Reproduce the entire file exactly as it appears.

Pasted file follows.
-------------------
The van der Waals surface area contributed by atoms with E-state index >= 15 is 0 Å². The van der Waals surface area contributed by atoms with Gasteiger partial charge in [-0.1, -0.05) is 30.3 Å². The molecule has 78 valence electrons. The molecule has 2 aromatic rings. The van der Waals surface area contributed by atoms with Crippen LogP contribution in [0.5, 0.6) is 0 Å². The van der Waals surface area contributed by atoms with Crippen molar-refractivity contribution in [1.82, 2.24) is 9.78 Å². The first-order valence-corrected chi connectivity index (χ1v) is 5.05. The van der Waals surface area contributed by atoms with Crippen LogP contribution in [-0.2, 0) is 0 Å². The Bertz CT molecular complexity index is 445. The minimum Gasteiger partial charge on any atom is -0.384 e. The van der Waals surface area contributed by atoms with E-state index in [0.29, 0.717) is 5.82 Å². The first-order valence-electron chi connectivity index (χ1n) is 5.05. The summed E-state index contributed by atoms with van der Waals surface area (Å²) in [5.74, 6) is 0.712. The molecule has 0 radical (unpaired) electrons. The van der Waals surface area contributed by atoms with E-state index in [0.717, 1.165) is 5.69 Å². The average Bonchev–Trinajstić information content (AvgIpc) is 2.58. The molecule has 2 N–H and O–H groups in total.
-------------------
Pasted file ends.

The van der Waals surface area contributed by atoms with E-state index >= 15 is 0 Å². The van der Waals surface area contributed by atoms with Gasteiger partial charge in [-0.1, -0.05) is 30.3 Å². The molecule has 78 valence electrons. The molecule has 2 aromatic rings. The van der Waals surface area contributed by atoms with Crippen LogP contribution in [0.5, 0.6) is 0 Å². The van der Waals surface area contributed by atoms with Crippen molar-refractivity contribution in [1.82, 2.24) is 9.78 Å². The first-order valence-corrected chi connectivity index (χ1v) is 5.05. The van der Waals surface area contributed by atoms with Crippen LogP contribution in [-0.2, 0) is 0 Å². The Bertz CT molecular complexity index is 445. The minimum Gasteiger partial charge on any atom is -0.384 e. The van der Waals surface area contributed by atoms with E-state index in [0.29, 0.717) is 5.82 Å². The first-order valence-electron chi connectivity index (χ1n) is 5.05. The summed E-state index contributed by atoms with van der Waals surface area (Å²) in [5.74, 6) is 0.712. The molecule has 0 radical (unpaired) electrons. The van der Waals surface area contributed by atoms with E-state index in [0.717, 1.165) is 5.69 Å². The average Bonchev–Trinajstić information content (AvgIpc) is 2.58. The molecule has 2 N–H and O–H groups in total.